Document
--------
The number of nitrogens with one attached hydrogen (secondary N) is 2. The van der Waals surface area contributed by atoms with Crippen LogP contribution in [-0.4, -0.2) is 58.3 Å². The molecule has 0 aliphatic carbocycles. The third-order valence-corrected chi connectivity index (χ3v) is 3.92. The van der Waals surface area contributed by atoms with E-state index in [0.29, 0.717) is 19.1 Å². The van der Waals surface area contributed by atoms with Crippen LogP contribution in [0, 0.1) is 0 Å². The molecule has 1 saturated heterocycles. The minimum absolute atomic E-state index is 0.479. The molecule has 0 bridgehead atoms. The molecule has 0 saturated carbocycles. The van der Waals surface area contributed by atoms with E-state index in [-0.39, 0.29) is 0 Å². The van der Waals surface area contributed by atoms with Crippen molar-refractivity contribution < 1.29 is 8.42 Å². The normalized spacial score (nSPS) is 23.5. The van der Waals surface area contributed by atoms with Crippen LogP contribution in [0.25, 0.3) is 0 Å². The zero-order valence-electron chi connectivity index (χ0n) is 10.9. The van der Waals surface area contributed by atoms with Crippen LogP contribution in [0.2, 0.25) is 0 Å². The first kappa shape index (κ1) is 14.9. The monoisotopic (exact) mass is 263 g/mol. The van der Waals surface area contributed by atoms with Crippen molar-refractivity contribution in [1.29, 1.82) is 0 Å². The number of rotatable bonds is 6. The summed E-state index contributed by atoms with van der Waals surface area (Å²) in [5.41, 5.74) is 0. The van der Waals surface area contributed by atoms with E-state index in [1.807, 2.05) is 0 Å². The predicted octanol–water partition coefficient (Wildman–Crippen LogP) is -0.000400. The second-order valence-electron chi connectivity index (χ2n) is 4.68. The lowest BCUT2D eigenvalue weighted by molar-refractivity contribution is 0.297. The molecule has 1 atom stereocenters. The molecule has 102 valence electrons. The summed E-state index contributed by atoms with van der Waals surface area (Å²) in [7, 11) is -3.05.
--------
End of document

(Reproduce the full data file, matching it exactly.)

The number of nitrogens with one attached hydrogen (secondary N) is 2. The van der Waals surface area contributed by atoms with Crippen LogP contribution in [-0.4, -0.2) is 58.3 Å². The molecule has 0 aliphatic carbocycles. The third-order valence-corrected chi connectivity index (χ3v) is 3.92. The van der Waals surface area contributed by atoms with E-state index in [0.29, 0.717) is 19.1 Å². The van der Waals surface area contributed by atoms with Crippen LogP contribution in [0, 0.1) is 0 Å². The molecule has 1 saturated heterocycles. The minimum absolute atomic E-state index is 0.479. The molecule has 0 bridgehead atoms. The molecule has 0 saturated carbocycles. The van der Waals surface area contributed by atoms with E-state index in [-0.39, 0.29) is 0 Å². The van der Waals surface area contributed by atoms with Crippen molar-refractivity contribution < 1.29 is 8.42 Å². The normalized spacial score (nSPS) is 23.5. The van der Waals surface area contributed by atoms with Crippen LogP contribution in [0.25, 0.3) is 0 Å². The zero-order valence-electron chi connectivity index (χ0n) is 10.9. The van der Waals surface area contributed by atoms with Crippen LogP contribution in [0.2, 0.25) is 0 Å². The first kappa shape index (κ1) is 14.9. The monoisotopic (exact) mass is 263 g/mol. The van der Waals surface area contributed by atoms with Crippen molar-refractivity contribution in [1.29, 1.82) is 0 Å². The number of rotatable bonds is 6. The summed E-state index contributed by atoms with van der Waals surface area (Å²) in [5.41, 5.74) is 0. The van der Waals surface area contributed by atoms with E-state index in [1.807, 2.05) is 0 Å². The predicted octanol–water partition coefficient (Wildman–Crippen LogP) is -0.000400. The second-order valence-electron chi connectivity index (χ2n) is 4.68. The lowest BCUT2D eigenvalue weighted by molar-refractivity contribution is 0.297. The molecule has 1 atom stereocenters. The molecule has 102 valence electrons. The summed E-state index contributed by atoms with van der Waals surface area (Å²) in [7, 11) is -3.05.